Many people love gambling and enjoy the excitement of sports betting, bingo, and casino gambling. However, some gamblers may find gambling addictive and distracting. Statisticians have shown that 85 percent of Americans gamble annually. However, 2 to 3 percent of those who gamble are addicted and 1 percent are considered pathological gamblers.
How can you tell the difference between harmless gambling and problem gambling? How do you know if your friend or you are compulsive gamblers and if they are? These questions, and others regarding gambling addiction and problem gambling are answered here.
What does Problem Gambling mean?
Compulsive gambling, also known as Online Casino Malaysia problem gambling, is an insatiable urge to gamble regardless of the negative effects it has on one’s life. Problem gambling can have a detrimental effect on the gambler’s financial situation, relationships, and daily life. Pathological gambling is defined as severe cases of problem gambling.
Are you a compulsive gambler?
1) Are you willing to gamble until the last penny is gone?
2) Are you willing to gamble to recoup your losses and debts?
3) Have you ever needed to borrow money to gamble on the internet?
4) Have your gambling habits ever led you to lie to your friends and family?
5) Have you ever skipped work or been under other obligations to gamble?
6) Are you prone to gambling to forget your personal problems and to celebrate happy occasions?
7) Is gambling a problem in your everyday life?
If you answered “yes” to at least one of these questions, you may have a problem.
Is it possible to become a compulsive gambler?
Theoretically, yes. Theoretically, yes. Gamblers can have a gambling problem no matter what type of gambling they are involved in and how much money or time they spend on it. Research shows that the most addictive form of gambling is the one that can be found at bars or in convenience stores. Bingo games and lottery draws are on the opposite end of this spectrum. Gambling addiction can be a psychological problem. Its symptoms, causes, and treatment are the same as any other addiction.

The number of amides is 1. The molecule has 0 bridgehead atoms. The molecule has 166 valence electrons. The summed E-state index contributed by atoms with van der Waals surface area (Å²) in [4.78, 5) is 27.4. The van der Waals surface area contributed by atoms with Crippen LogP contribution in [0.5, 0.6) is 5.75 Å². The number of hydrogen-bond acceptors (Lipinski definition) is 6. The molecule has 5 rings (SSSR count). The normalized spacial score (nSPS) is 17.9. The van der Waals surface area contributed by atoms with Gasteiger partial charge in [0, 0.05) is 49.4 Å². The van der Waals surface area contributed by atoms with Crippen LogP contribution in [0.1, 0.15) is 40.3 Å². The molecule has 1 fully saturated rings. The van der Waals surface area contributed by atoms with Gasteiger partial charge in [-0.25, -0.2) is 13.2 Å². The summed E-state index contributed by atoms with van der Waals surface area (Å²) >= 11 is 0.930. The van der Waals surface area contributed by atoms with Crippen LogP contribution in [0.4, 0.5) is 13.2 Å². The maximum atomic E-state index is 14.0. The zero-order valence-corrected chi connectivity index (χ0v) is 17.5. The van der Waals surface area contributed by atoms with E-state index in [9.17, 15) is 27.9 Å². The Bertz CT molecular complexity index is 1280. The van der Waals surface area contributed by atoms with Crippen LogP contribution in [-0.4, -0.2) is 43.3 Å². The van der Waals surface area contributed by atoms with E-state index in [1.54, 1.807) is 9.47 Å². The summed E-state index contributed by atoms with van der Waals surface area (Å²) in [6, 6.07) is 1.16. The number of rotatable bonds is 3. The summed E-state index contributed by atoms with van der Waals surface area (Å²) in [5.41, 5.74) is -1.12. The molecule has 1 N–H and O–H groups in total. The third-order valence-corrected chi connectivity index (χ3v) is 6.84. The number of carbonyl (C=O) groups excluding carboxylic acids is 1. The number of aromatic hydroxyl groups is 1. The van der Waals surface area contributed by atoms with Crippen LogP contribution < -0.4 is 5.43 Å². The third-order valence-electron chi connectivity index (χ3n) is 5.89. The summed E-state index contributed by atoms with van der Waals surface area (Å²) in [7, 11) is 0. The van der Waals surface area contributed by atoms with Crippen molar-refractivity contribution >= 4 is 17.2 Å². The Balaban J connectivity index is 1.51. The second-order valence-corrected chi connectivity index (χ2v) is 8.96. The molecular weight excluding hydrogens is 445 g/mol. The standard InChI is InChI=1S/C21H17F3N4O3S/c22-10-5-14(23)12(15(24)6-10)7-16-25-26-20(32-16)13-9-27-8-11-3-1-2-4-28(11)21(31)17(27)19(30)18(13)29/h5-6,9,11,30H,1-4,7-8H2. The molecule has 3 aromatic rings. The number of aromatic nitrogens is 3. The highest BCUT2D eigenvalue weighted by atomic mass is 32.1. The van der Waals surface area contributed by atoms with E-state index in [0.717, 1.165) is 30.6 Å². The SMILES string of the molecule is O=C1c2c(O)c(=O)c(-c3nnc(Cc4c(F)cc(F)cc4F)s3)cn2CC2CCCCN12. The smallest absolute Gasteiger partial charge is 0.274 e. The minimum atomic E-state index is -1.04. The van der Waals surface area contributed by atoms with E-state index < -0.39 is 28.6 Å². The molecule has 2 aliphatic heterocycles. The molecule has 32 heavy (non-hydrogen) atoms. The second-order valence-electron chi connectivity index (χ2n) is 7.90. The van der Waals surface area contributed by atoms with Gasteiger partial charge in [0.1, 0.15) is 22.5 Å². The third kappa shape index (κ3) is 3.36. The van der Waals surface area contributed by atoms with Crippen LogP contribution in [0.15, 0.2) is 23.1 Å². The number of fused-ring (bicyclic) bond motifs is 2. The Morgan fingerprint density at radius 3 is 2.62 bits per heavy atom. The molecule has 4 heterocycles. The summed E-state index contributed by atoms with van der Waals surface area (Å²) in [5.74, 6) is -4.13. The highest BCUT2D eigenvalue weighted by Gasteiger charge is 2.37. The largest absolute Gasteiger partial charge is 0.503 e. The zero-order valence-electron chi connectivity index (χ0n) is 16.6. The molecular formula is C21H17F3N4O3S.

How can I treat gambling addiction?
1) Group Therapy
Gamblers Anonymous offers a 12-step self-help program that is similar to the one provided to Alcoholics Anonymous. In different stages of their recovery, group therapy offers support and advice to gambling addicts from counselors and other gambling addicts. Gambler Anonymous is available at more than 1200 locations across the state.
2) Individual Therapy
Gambling addicts can be helped by cognitive or behavioral therapy to recognize their unconscious thinking and patterns that led to compulsive gambling and to replace it with more manageable and healthier ways to think.
3) Psychiatric Medication
Recent research has shown that antidepressants from the SSRIs (serotonin reuptake inhibits) can be effective in treating gambling addictions.